Britain's politics has been too short term for too long and, to fix this, the coalition proposes a "horizon shift" towards the long term. Last month, the Deputy Prime Minister set out the case by savaging Labour's opportunistic and "poisonous" approach to welfare and pensions policies. Instead, he pledged, on behalf of future generations, to "wipe the slate clean" – and not simply so that he could scrawl another apology on it.
Since then, certain enlightened ministers have begun to casually drop the odd "horizon shift" into conversation. And, when the Chancellor sought to defend his spending review, he, too, explained that "there is nothing fair about burdening future generations with the debts we ourselves are not prepared to pay".
Seemingly, the language of the future is gaining ground with the Government. That's good news – surely the very least we can expect from our politicians is a sense that they are governing in the long-term interests of the country? The bad news is equally straightforward – it's not sufficient in a democracy to merely "claim" that you are acting in our best interests.
The general idea – and this is for Mr Clegg's benefit – is that you suggest a list of reforms which could bring about a more successful future. Then you put yourself and the policies to the vote at a general election. You're not really meant to conjure them afterwards, on the fly.
You can see why the future might be a tricky subject for a coalition. Since no single party won the election, no manifesto for action won a majority in Parliament, making that long-term path difficult to determine. As a result, the Government could find itself increasingly reliant on headlines and capricious polls to define its horizon. For Mr Clegg, this predicament is most difficult, since he sees the conflation of newspaper headlines and "real progress" as the precondition of Labour's poisonous short-termism.
This week, when Vincent Cable jettisons the Liberal Democrat pledge to abolish tuition fees, the Government will redefine the future. A man who paid no similar price for his education will raise the costs of tuition to as much as £9,000 per annum for future generations. As he does so, he, too, may incant fairness "in the long term". He will say, using logic that will probably bewilder you and me, that by making it more difficult for people to go to university, he is actually securing their future. This humiliation, he has calculated, is a price worth paying for the opportunity to undertake further good works on our behalf.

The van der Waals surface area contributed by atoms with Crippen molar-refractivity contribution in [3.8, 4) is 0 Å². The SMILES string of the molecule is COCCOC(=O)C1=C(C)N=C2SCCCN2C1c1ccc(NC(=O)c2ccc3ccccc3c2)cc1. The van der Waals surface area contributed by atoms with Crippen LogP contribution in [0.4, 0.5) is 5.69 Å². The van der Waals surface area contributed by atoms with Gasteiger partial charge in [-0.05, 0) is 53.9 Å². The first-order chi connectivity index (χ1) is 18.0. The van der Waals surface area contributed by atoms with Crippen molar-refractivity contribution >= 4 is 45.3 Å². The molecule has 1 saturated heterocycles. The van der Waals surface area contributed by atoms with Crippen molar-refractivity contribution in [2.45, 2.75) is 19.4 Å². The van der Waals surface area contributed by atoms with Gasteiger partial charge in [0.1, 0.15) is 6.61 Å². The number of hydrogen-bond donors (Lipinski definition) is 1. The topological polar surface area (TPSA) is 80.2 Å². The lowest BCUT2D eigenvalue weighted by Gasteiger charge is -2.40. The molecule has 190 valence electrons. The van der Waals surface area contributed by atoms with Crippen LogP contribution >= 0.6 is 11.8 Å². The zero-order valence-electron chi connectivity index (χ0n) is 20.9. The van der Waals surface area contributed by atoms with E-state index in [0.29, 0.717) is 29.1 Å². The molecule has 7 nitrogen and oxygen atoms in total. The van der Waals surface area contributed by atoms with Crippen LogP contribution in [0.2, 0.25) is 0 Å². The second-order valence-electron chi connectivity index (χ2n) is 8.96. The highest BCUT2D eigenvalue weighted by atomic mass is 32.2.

I would not like to be a Liberal Democrat. But nor would I like to be a smart teenager who is about to be laid low by even greater university debts than I faced. And I would not like to be that pupil's parents – devastated that they did not earn more or save more for their child's education.
Many will weigh up the costs and decide university is not for them. Wealth and not merit will play an increasing role in young people's educational decisions. Is that fair? No. Will it benefit us in the long term? Certainly not. Our country's future prosperity requires the workforce to be as well educated as possible.
Things get no better for those joining that workforce. The "horizon shifters" seem to have little to offer the 1.5 million unemployed young people in Britain. These men and women may also ask if the Chancellor's long-term view, which demands a cutting of their opportunities, is fair. They will note that the Future Jobs Fund has been abolished and no replacement yet offered. They might point out that if his intention is to address public debts which will not be settled for decades in any event, his Treasury would settle them faster if more people work and pay tax sooner. Right now, their futures lie silent and stalled. Businesses are not recruiting. The long-term interests of those who are young and unemployed cannot begin to be realised until they get a job.
And what about the people in work, who have found a partner, and who are contemplating the most essential action on behalf of future generations – having kids? They might also scan the horizon in vain. Stable housing, the bedrock of family life, remains unaffordable. It is estimated that 2.8 million couples are delaying having children for want of decent housing. Another 385,000 are postponing marriage until they can afford a mortgage. They will wait a while since the average age of first-time buyers is now 38. If that number does not fall, the coalition can be confident that Britain's future society will be anything but "big". For those suffering these trials, the problems may seem purely personal but they are endemic.
We have a shortage of homes coupled with a national obsession with "buy-to-let". As a result, people are forced into expensive, unstable, short-hold tenancies. But the coalition has cut the funding for house-building and has done nothing to discourage speculation. According to Channel 4's economics editor, Faisal Islam, earlier this month, buy-to-let mortgages now represent 11 per cent of all mortgages – they are booming at the very moment that Britain needs private investment, not in housing already built, but in new homes and businesses.
Slowly, it is possible to see a "long term" very different from the one talked up by the Government. It will involve bright but poor young people who have chosen to quit education rather than service debt. Many of them, as well as graduates already in debt, will spend their first working years on the dole, and our society will continue to delay having children. If nothing is done, the effects will be felt for decades, touching everything from tax revenue to couple formation to GDP and population. And Mr Clegg will finally get the horizon shift he seeks – but only because an entire generation has lowered its sights.
Ed Howker is co-author, with Shiv Malik, of 'Jilted Generation: How Britain has Bankrupted its Youth'